Systemic factors for jugular venous thrombosis include conditions that predispose to a hypercoagulable state . These include thrombogenic disorders, myeloproliferative disorders, oestrogen use, pregnancy and the postpartum period, and malignancies.
The incidence of venous thromboembolism is higher in cancer patients because of a combination of risk factors like host hypercoagulability, chemotherapy, immobilization, and insertion of CVCs. Long-term CVCs often facilitate chemotherapy, transfusions, parenteral nutrition, and blood sampling. However, vessel injury, venous stasis, and cancer related hypercoagulability increase the risk for CVC-related deep vein thrombosis. The incidence of clinically overt catheter associated upper-limb deep vein thrombosis has been reported to vary between 0.3% and 28.3% . The incidence of clinically overt pulmonary embolism in such patients ranges from 15% to 25%.
The association between malignancy and thrombophlebitic events was first described by Armond Trousseau where migratory thrombophlebitis was associated with gastric carcinoma . It is thought that tumour cells activate the blood coagulation system either by directly stimulating thrombin formation  or by inducing mononuclear cells to synthesize procoagulants such as tissue factors, prothrombin activators, and factor 5 activators. Cancer cells may also mediate platelet aggregation or activate endothelial cells by certain cytokines (TNF, IL-1) to generate substances that stimulate the production of coagulation tissue factors .
Pulmonary Embolism is a life threatening complication of jugular venous thrombosis and has been observed in 2.7% of cases . Other complications include septic emboli, septicaemia, cerebral oedema, and pseudotumour cerebri .
The initial investigations should include full blood count, urea and electrolytes, liver function tests, clotting profile, thrombophilia, screen and tumour marker study.
Ultrasonography is an excellent diagnostic method for jugular venous thrombosis with an average sensitivity of 97 percent  and is the initial imaging modality of choice for delineation of venous thrombosis in both the deep veins of the leg and the neck. Venography is rarely used nowadays as it is invasive and involves contrast injection and exposure to radiation. Computed tomography and magnetic resonance venography have not yet been established. These modalities are however used to demonstrate adjacent structures in the neck, and to stage malignant disease. Although scanning describes the invasive properties of a specific mass, a biopsy often combined with upper aero digestive tract endoscopy is essential to establish a definitive diagnosis.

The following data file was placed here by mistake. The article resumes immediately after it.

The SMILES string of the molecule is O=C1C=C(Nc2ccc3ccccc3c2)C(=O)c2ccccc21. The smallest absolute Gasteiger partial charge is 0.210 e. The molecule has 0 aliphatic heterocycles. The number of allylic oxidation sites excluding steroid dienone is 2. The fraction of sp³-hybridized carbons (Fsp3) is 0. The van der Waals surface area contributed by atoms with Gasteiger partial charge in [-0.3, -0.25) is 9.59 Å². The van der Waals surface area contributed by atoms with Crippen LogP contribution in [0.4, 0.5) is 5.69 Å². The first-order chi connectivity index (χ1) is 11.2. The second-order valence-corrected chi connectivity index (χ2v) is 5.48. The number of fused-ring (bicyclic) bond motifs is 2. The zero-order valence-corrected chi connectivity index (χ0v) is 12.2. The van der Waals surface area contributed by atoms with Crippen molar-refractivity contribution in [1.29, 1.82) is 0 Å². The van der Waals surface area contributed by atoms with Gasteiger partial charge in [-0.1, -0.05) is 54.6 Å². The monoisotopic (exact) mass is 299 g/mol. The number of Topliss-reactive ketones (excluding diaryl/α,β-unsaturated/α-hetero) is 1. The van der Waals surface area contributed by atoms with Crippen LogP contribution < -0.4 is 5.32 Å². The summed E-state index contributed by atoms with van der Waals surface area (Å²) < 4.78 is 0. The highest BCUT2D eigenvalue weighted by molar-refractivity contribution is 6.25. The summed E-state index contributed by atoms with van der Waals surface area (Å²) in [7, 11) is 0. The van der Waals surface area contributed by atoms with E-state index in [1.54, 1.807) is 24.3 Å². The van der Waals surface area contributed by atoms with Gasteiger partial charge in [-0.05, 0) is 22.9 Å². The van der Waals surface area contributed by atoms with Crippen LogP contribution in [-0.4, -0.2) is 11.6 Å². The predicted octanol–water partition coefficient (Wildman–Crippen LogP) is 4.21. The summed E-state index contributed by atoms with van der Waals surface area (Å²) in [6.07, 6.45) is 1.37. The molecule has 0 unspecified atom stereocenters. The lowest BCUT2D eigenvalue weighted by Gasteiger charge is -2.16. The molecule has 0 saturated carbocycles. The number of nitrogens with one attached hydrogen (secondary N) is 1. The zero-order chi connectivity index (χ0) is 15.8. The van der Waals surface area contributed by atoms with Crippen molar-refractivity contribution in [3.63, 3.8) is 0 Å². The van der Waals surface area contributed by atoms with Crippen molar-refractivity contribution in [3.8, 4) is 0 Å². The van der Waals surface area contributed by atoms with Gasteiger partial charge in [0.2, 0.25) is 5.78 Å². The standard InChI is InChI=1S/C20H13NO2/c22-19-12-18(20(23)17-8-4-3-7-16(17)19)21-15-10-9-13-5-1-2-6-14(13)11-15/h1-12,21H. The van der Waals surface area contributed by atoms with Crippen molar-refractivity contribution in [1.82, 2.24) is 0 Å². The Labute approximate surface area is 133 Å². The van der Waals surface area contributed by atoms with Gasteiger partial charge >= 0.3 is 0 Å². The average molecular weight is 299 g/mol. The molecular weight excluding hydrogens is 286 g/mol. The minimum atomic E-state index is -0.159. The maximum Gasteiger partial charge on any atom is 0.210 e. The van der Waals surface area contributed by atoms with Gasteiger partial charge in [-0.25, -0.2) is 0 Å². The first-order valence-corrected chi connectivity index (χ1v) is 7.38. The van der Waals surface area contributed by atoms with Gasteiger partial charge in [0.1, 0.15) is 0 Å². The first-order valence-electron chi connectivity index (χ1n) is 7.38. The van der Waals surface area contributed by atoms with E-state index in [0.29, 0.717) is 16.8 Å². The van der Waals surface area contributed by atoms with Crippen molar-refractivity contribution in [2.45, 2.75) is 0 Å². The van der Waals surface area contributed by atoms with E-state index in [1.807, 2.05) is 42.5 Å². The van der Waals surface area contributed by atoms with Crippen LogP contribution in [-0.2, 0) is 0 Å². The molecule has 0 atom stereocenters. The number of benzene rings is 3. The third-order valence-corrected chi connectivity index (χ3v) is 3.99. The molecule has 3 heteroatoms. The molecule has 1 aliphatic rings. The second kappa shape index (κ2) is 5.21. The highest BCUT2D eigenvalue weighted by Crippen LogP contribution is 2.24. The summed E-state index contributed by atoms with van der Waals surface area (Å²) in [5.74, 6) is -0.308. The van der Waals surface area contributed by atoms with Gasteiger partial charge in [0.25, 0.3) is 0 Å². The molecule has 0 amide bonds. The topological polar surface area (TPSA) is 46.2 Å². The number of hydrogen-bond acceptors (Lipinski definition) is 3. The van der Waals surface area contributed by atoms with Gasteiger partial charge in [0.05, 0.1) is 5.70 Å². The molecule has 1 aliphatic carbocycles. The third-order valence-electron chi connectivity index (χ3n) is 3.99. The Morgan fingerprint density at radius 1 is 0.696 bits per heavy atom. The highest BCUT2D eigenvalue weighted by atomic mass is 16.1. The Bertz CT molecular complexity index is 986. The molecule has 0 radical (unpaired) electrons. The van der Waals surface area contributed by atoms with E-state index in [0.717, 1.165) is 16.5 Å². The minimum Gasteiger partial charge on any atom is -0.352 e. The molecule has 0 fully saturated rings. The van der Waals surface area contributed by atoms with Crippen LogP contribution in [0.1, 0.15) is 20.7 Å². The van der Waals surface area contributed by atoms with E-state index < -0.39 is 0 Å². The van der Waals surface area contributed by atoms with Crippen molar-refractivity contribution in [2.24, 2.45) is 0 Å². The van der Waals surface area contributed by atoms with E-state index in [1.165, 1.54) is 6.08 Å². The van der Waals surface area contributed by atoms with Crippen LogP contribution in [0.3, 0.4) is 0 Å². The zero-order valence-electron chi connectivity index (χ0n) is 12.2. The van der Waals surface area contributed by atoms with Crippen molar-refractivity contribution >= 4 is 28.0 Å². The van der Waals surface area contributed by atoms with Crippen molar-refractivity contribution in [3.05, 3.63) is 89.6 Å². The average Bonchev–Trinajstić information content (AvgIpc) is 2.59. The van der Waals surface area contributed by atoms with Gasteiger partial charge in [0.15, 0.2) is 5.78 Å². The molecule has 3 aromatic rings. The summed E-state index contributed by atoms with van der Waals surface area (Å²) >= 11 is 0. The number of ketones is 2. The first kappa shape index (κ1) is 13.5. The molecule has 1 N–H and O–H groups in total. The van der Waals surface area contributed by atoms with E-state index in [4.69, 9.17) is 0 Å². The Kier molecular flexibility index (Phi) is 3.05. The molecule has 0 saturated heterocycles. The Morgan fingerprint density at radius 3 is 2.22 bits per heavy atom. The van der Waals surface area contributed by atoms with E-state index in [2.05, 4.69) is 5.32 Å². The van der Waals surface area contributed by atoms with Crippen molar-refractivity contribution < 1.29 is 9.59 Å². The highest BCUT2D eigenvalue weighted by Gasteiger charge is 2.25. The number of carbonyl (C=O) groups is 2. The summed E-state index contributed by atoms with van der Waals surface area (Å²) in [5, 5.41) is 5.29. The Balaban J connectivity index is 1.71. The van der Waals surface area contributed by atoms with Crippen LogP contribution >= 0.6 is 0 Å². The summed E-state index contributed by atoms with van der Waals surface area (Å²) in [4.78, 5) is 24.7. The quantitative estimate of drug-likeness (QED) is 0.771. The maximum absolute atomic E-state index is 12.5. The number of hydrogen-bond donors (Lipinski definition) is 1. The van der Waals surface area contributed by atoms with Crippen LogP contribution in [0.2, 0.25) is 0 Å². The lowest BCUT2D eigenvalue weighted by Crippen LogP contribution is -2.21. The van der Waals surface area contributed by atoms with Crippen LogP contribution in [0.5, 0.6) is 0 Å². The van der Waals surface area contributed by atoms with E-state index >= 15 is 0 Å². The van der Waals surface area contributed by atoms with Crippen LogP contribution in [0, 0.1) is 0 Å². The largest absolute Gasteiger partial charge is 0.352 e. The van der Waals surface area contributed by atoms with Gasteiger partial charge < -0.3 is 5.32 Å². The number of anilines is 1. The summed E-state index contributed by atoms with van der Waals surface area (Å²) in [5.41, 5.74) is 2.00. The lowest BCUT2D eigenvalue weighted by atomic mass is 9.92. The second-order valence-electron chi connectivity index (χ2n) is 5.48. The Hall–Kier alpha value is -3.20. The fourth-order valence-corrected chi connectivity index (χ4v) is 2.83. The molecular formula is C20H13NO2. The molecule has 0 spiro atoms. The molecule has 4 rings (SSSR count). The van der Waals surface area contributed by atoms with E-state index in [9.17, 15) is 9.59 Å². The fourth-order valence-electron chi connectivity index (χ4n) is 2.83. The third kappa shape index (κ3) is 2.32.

Treatment of jugular venous thrombosis includes anticoagulation with low molecular weight heparin followed by warfarin to prevent thromboembolic events. Superior venacaval filters are rarely indicated in isolated jugular venous thrombosis. However they can be used in patients with contraindication to anticoagulation. Other treatment modalities depend on individual cases and include use of antibiotics in the setting of infection, removal of central venous catheters, and appropriate chemo irradiation for malignant tumours. Jugular venous thrombosis due to deep neck infections may require drainage of fluid collections and local debridement.
The treatment of CVC-associated thrombosis should be based on the prolonged use of low molecular weight heparin, except in the event of severe renal impairment when it should be based on the use of unfractionated heparin, rapidly replaced by warfarin . Clinicians should be aware of the interaction between warfarin and 5-fluorouracil because of a high incidence of INR abnormalities and consequent bleeding risk .
Isolated case series discuss the use of thrombolytic drugs (streptokinase, urokinase, recombinant tissue plasminogen activator) in the treatment of CVC-associated thrombosis [13, 14]. Thrombolytic drugs are considered only in specific conditions where the thrombotic risk is higher than the risk associated with the use of these drugs, that is, in the event of vena cava syndrome .
There is insufficient evidence available on the value of catheter removal in CVC associated thrombosis. However, there is a real risk of embolisation during or immediately after catheter removal . The catheter can be retained if it is mandatory, functional, in the right position and uninfected. In this case an anticoagulation treatment should be maintained as long as the catheter is retained . The catheter removal is warranted in situations like malposition, infected thrombus, and irreversible occlusion of the lumen.
Jugular venous thrombosis may be first manifestation of an occult malignancy and may be due to the hyper coagulated state of the patient secondary to a metastatic malignancy. In the absence of an obvious head and neck pathology or haematological disorder, disseminated malignancy should be suspected and further investigations initiated.